4. Alveolates (this lineage also includes some protozoa)
      5. Amoeboflagellates (this lineage also includes some protozoa)
  4. Ultrastructure of the Algal Cell
    1. Surrounded by a thin, rigid cell wall (some also have an outer matrix)
    2. Some are motile by flagella
    3. The nucleus has a typical nuclear envelope with pores
    4. Chloroplasts have thylakoids (sacs) that are the site of photosynthetic light reactions; may also have a dense proteinaceous pyrenoid that is associated with the synthesis and storage of starch
    5. Mitochondria can have discoid cristae, lamellar cristae, or tubular cristae
  5. Algal Nutrition
    1. Most are autotrophic-require only light and inorganic compounds for energy; use CO2 as carbon source
    2. Some are heterotrophic-use external organic materials as source of energy and carbon
  6. Structure of the Algal Thallus (Vegetative Form)
    1. Thallus-vegetative body of algae; can be unicellular or multicellular
    2. Algae can be unicellular, colonial, filamentous, membranous, or tubular
  7. Algal Reproduction
    1. Asexual-occurs only with unicellular algae
      1. Fragmentation-thallus breaks up and each fragment forms a new thallus
      2. Spores formed in ordinary vegetative cell or in sporangium
        1. Zoospores are flagellated motile spores
        2. Aplanospores are nonmotile spores
      3. Binary fission-nuclear division followed by cytoplasmic division
    2. Sexual-occurs in multicellular and unicellular algae
      1. Oogonia-relatively unmodified vegetative cells in which eggs are formed
      2. Antheridia-specialized structures in which sperm are formed
      3. Zygote-product of fusion of sperm and egg
  8. Characteristics of the Algal Divisions
    1. Chlorophyta (green algae)-molecular classification places these with plants
      1. Are extremely varied
        1. Contain chlorophylls a and b and carotenoids; store carbohydrate as starch; cell walls are made of cellulose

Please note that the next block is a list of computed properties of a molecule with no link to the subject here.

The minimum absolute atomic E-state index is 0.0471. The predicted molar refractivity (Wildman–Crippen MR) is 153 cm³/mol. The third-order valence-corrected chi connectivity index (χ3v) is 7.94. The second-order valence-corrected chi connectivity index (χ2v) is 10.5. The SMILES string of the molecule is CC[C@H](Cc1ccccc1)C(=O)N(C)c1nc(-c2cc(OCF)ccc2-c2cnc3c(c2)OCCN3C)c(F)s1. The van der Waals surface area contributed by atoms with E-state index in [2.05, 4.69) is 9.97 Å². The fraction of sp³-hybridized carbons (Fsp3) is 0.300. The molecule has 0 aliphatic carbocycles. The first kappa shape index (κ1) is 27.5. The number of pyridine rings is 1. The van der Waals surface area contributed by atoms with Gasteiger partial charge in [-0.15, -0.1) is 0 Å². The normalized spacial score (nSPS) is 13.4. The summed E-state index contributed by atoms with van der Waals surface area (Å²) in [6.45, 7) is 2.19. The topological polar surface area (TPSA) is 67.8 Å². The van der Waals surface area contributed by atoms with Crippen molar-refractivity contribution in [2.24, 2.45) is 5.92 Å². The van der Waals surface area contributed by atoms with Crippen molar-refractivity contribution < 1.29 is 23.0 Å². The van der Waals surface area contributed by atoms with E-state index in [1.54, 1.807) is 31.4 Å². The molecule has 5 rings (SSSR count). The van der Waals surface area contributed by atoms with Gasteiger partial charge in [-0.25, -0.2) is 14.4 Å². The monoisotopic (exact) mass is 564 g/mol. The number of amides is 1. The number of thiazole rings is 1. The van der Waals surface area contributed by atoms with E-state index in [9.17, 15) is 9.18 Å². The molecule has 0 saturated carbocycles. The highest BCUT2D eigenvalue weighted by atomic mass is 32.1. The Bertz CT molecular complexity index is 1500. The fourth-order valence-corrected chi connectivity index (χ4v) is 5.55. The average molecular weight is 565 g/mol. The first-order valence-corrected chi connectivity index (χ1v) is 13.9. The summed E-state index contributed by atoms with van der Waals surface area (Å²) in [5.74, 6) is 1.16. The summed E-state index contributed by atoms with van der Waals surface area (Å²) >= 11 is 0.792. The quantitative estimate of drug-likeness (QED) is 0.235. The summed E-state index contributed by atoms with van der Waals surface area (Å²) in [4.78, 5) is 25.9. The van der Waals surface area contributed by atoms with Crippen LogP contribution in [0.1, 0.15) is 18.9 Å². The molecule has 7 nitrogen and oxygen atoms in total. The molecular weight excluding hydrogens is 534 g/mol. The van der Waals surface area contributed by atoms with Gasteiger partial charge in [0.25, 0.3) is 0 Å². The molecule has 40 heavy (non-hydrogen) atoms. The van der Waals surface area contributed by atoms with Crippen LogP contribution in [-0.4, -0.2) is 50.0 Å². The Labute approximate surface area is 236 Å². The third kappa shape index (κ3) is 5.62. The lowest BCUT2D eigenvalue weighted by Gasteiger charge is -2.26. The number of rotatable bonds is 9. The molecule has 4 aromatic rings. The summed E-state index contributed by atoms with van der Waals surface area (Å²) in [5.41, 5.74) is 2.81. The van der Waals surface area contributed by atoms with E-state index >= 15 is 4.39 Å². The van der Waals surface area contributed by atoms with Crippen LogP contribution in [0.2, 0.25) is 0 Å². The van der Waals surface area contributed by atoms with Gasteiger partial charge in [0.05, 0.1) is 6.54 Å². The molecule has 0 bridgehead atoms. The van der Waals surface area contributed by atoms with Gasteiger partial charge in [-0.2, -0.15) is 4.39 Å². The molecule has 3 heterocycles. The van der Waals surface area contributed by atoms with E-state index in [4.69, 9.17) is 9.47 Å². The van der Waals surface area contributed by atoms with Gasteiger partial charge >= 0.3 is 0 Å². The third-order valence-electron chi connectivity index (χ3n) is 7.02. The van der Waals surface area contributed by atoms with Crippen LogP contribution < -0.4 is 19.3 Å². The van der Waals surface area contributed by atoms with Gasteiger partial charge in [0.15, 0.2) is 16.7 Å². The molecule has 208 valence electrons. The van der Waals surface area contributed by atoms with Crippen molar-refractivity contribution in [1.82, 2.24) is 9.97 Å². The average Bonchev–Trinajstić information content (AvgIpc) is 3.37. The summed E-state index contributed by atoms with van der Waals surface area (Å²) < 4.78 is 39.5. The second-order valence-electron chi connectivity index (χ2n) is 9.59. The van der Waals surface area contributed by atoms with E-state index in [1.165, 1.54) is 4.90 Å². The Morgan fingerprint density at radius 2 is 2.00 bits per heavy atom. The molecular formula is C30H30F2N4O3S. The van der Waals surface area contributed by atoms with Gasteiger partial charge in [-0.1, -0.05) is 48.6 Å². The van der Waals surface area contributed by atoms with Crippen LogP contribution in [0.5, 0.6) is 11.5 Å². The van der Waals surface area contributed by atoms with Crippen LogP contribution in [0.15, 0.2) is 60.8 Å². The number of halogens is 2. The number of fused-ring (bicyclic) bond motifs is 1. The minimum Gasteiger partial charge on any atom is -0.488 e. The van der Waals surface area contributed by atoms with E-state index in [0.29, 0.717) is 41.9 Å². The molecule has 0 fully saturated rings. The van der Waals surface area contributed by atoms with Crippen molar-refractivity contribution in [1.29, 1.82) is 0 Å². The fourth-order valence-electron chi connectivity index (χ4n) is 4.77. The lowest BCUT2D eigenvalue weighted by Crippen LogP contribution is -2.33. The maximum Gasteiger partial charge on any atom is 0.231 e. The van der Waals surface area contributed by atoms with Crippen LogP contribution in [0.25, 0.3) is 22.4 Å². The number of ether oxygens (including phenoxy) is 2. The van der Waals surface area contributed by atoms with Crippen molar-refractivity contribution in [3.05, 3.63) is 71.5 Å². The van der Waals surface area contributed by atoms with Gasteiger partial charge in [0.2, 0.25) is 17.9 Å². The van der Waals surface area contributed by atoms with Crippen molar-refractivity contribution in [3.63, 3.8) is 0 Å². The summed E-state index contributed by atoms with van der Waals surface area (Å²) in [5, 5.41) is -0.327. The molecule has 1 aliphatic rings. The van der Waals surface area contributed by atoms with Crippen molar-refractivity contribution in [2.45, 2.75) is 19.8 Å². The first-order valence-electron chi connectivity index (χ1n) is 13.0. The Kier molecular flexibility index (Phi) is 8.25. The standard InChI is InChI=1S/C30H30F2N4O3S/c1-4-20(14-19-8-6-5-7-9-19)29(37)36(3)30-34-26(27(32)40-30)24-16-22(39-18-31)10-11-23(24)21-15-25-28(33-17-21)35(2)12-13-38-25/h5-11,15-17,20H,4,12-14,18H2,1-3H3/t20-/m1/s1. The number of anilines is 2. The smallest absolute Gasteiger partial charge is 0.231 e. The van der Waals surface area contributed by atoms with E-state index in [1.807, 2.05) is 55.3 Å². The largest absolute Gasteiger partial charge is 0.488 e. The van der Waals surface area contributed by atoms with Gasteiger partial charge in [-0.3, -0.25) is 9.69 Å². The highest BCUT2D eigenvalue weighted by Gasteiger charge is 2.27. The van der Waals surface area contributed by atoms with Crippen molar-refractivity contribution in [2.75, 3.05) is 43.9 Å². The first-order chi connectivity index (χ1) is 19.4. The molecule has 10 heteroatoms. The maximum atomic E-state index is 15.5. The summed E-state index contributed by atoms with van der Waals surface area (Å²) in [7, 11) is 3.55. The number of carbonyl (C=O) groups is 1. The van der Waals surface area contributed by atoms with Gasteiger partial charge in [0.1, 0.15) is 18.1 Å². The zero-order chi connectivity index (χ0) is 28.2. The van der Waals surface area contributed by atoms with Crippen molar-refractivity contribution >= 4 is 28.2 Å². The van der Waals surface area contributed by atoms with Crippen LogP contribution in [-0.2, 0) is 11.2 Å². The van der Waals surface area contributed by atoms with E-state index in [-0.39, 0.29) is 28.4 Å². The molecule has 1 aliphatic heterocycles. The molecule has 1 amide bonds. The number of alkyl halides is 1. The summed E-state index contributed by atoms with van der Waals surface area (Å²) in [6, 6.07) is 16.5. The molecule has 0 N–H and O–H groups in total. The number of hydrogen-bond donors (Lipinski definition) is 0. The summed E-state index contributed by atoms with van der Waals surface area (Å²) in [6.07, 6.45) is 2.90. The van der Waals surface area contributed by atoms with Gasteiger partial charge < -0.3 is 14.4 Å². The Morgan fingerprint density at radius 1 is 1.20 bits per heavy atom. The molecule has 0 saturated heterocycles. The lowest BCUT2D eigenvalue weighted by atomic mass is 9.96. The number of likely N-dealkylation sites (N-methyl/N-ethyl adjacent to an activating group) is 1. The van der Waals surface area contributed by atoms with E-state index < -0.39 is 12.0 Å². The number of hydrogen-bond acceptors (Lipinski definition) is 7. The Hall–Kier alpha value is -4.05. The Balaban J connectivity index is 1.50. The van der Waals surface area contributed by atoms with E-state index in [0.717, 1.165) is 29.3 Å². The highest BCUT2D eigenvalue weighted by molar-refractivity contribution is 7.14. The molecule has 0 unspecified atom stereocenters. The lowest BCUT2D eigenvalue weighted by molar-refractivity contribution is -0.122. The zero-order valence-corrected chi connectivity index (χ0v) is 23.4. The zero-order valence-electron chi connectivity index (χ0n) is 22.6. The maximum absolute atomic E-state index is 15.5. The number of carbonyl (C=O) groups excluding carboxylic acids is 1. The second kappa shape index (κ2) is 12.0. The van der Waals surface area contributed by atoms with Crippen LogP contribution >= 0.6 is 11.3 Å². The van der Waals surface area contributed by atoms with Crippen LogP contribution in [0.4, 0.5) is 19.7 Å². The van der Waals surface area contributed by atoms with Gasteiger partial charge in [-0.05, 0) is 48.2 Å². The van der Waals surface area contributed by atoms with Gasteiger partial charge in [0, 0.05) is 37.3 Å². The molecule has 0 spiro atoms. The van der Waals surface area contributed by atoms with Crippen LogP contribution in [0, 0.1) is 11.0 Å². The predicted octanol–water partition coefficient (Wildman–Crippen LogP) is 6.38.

2. Live in fresh and salt water, soil, and associated with other organisms
        3. Can be unicellular, colonial, filamentous, membranous, or tubular
        4. Exhibit both asexual and sexual reproduction
      2. Genus Chlamydomonas-Members of this genus are microscopic, rounded, with two flagella at anterior end; have single haploid nucleus, a large chloroplast with conspicuous pyrenoid for starch production and storage, a stigma (phototactic eyespot), and contractile vacuole (acts as osmoregulator); exhibit asexual reproduction (zoospores) and sexual reproduction
      3. Genus Chlorella-members of this genus are nonmotile, unicellular algae; are widespread in aquatic habitats and in soil; only reproduce asexually; lack flagella; have eyespots, contractile vacuoles, and a very small nucleus
      4. Genus Volvox-members of the genus exist as hollow spheres made up of a single layer of 500-60,000 flagellated cells; flagella beat in a coordinated fashion; some cells are specialized for reproduction
      5. Prototheca moriformis, which is common in soil, causes the disease protothecosis in humans and other animals
    2. Charophyta (stoneworts/brittleworts)
      1. Abundant in fresh and brackish waters; worldwide distribution
      2. Some species precipitate calcium and magnesium carbonate from water to form a limestone covering (helps preserve them as fossils)
    3. Euglenophyta (euglenoids)-molecular classification places these with amoeboflagellates
      1. Same chlorophylls (a and b) as Chlorophyta and Charophyta; found in fresh and brackish waters and in moist soils
      2. Genus Euglena-members of this genus: